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What to do with school buildings
Platteville board to consider districts options
Platteville High School opened in 1967 and was remodeled in 1997. - photo by Photo by Michael Prestegard

In late November, the Platteville School Board approved an agreement with Plunkett Raysich Architects to do a facilities study of school district buildings.

The results of that study are on the agenda of the School Board’s meeting Monday night as an information item.

“The board has already had a chance to look at that review of our facilities, and what possible options are available to the district,” said Superintendent Connie Valenza, who added there are “at a minimum five options, but probably more than that,” including doing nothing beyond regular maintenance to the school district’s five buildings.

The opportunity arises in the next few years because borrowing for the most recent round of building work, including the new Platteville Middle School and other projects, will be paid off during the school district’s 2016–17 fiscal year.

The school district holds classes in four of its five buildings. Children to first grade go to Neal Wilkins Elementary School, which opened in 1979. Second- and third-graders go to Westview Elementary School, which opened in 1967. Fourth- through eighth-graders go to Platteville Middle School, the newest part of which opened in 1997, the same year that renovations to the gymnasium and seventh- and eighth-grade classrooms were completed. Ninth- through 12th-graders go to Platteville High School, which opened in 1967 and was renovated in 1997, including the south classroom wing, north gym and weight room, shop, art rooms and band and choir rooms.

O.E. Gray opened in 1953, but the school district stopped holding classes there in 2008. The building was the home of St. Mary’s School between 2008 and 2012, when St. Mary’s closed its school. The building now has Southwest Wisconsin Technical College classes and other rental space. The school board’s meetings are now held there.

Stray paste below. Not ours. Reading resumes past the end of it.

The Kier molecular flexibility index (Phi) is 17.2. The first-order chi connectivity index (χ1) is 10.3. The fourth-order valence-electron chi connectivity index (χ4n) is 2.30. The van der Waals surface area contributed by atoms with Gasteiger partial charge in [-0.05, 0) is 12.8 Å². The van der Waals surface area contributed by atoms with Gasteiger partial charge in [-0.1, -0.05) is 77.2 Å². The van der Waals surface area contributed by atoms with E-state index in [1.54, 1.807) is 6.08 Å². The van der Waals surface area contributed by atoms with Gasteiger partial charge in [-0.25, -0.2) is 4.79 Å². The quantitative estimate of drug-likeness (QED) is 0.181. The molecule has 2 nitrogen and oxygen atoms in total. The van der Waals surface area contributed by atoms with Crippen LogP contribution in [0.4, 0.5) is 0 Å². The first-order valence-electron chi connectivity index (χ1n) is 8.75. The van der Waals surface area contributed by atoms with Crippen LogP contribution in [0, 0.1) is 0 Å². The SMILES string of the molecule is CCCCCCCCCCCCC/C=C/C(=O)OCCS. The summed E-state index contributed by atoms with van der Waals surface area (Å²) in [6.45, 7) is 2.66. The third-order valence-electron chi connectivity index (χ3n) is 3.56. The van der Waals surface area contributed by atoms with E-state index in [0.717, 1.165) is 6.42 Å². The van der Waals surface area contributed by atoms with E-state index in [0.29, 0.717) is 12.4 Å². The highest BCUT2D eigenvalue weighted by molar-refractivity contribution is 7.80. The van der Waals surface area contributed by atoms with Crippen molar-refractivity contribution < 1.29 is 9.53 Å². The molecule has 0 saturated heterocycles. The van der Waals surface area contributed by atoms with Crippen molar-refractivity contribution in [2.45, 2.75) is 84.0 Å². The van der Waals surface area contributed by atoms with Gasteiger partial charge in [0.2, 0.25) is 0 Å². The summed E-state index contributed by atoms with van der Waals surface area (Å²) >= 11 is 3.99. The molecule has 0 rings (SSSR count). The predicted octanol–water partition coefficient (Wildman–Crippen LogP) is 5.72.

“The more buildings you have, the higher your operational costs go,” said Valenza.

One present building issue is tight quarters at Westview and the middle school. The Westview cafeteria doubles as space for some classes. Fourth grade moved to PMS, and, Valenza said, PMS is not “set up for four lunches or five lunches, and the gym wasn’t set up for that kind of schedule.”

However, she added, “This is not about a growing population. How the school district is configured has led to some space challenges, but overall it’s not that we think the school district is growing to grow.”

One recommendation is likely to be an upgrade of security in the buildings beyond the current system in which visitors are let in after buzzing in to each building’s office. Valenza said current school building design standard calls for “safe and secure and observable entrances to buildings.

“A very glaring observation is security at your main entrances,” said PRA architect Steven Kieckhafer at a school board meeting late last year. PRA advocates a “secure entry sequence” that requires visitors to go directly into the building’s office first. None of the school district’s buildings currently has that feature, and, Kieckhafer said, “each of your buildings has a challenge to incorporate that.”

Other issues to consider are classrooms designed for “the standard desks and rows scenario” in an era of more “hands-on, project-oriented” classroom work, Valenza said, as well as “options for grade configuration.”

The study is estimated to cost up to $18,900.

PRA’s work includes the UW–Platteville Bridgeway Commons, which opened last August, and Southwest Hall, as well as work at Southwest Wisconsin Technical College. PRA also did work in the Columbus School District, where Valenza formerly worked before coming to Platteville.